When I finished one semester, I thought that I could not finish the second one, there were many temptations that could result to a dropout of school earlier but I never gave up despite the all challenges and hardships.
When I finished my ordinary level schooling I needed lots of things to go to Cyangugu where I was due to continue senior 4 after passing the ordinary examination. But I had nowhere to start.
Luckily I got some money for transport to get to school. I arrived at school empty handed.
The school required everyone to bring a mattress and bed covers, but I didn’t have any and it was not easy to convince the headmaster that I could not afford them.
Arriving at school, I shared a bed with someone I met when I arrived. She helped me with some basic materials and I started with one notebook, though we were supposed to have 15 notebooks each. It was a very bad start to senior 4 and I felt hopeless.
I cannot explain how I got soap or sorted out female needs through the semester but I made it through it all.
Grace has a way of smiling upon those who dare behold it. Like in all boarding schools in Rwanda, there are some students known as photographers.
At secondary we had one, but the boarding rules did not allow him to take pictures in the female dormitory. And most of his clients were girls rather than boys. There, girls like photos more than boys.
One Saturday the photographer tried to take pictures inside the female dormitory, but a member of staff would not allow him to enter. I happened to be there and I said that I could take the pictures of the students if he showed me how the camera worked.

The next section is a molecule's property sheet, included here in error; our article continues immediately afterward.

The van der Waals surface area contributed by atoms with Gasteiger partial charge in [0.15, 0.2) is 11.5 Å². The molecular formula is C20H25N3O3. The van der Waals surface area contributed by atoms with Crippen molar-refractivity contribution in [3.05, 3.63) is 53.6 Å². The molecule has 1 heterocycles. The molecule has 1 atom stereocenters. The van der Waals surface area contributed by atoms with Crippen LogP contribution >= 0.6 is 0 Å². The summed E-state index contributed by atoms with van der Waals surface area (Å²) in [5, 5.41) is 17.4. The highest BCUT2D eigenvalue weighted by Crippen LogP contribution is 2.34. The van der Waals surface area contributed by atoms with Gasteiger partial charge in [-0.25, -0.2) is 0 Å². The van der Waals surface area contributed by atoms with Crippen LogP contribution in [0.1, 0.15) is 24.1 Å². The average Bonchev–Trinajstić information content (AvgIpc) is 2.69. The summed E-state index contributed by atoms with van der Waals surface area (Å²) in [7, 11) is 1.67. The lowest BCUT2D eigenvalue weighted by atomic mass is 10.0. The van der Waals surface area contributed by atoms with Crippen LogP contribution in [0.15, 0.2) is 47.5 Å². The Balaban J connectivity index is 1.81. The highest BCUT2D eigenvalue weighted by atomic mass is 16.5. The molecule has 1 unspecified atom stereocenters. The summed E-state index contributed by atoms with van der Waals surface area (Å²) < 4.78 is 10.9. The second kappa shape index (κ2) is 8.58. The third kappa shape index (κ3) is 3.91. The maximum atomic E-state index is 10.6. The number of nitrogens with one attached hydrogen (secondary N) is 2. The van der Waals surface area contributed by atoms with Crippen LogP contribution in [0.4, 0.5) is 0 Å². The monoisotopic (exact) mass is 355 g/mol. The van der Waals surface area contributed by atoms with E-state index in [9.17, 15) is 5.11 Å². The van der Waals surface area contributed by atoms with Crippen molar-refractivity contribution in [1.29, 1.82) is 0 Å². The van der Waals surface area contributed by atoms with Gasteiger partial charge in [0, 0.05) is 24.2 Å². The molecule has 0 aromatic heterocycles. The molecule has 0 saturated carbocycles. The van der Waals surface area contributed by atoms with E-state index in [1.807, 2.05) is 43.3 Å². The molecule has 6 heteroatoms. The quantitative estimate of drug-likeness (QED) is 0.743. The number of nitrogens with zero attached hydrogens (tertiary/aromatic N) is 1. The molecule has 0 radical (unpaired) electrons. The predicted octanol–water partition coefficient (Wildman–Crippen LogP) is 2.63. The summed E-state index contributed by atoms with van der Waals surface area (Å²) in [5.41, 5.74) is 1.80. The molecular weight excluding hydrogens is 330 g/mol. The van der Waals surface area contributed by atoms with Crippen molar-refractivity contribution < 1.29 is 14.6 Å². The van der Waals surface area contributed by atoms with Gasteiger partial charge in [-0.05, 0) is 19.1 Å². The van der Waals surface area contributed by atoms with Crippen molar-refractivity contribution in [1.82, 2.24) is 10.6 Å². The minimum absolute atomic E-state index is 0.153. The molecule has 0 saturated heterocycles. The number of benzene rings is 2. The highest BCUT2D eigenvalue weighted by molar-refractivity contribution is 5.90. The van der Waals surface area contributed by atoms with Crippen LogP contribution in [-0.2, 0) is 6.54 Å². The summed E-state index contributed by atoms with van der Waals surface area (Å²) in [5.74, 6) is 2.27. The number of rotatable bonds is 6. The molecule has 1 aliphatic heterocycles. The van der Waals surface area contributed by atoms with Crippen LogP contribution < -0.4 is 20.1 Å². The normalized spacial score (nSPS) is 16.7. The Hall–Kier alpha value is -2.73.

So the photographer showed me how to take pictures on his camera (Yashica).
The pictures emerged after about a week, and they were not too bad, so he told me that I could keep helping him with that work. He gave me RWF 200 just as an appreciation.
So every Saturday I helped him like that, and he gave me some money to go to the canteen to drink milk, and I kept some money for transport. Because in the holidays I had to go to Ruhengeri, and the transport was over RWF 5,000( 8 euro).
There was only one bus which came from Kigali to Kamembe, collecting all the students in Cyangugu who went to Kigali.
Sometimes it reached us full. Normally, I remained at school for some time until there was a bus with space, or else I passed through Kivu Lake to Gisenyi and then on to Ruhengeri.
That’s how I survived during my secondary school.
I have always strived to be successful and competent in everything I do, which is why after secondary school I finished my undergraduate studies at the National University of Rwanda in Butare with the highest grade in my class.
Now the School of Media of DIT had chosen me as the winner of 2015 Special Award winner (Dr. Michael Foley Award) on MA journalism.
I am now a Master’s Degree holder in International Journalism and I have acquired a broad range of skills during one-year stay, as the college has very experienced and highly versatile lecturers and balances practical, theoretical, technical and analytical elements.
The combination of such elements will positively impact and improve my career as a journalist in Rwanda and I will actually share the acquired skills with my fellow Rwandan journalists.
I do not have enough words to thank everyone who have helped me to get here and continue to help while I was here. I hope to welcome all of you in our thousands hills, Rwanda.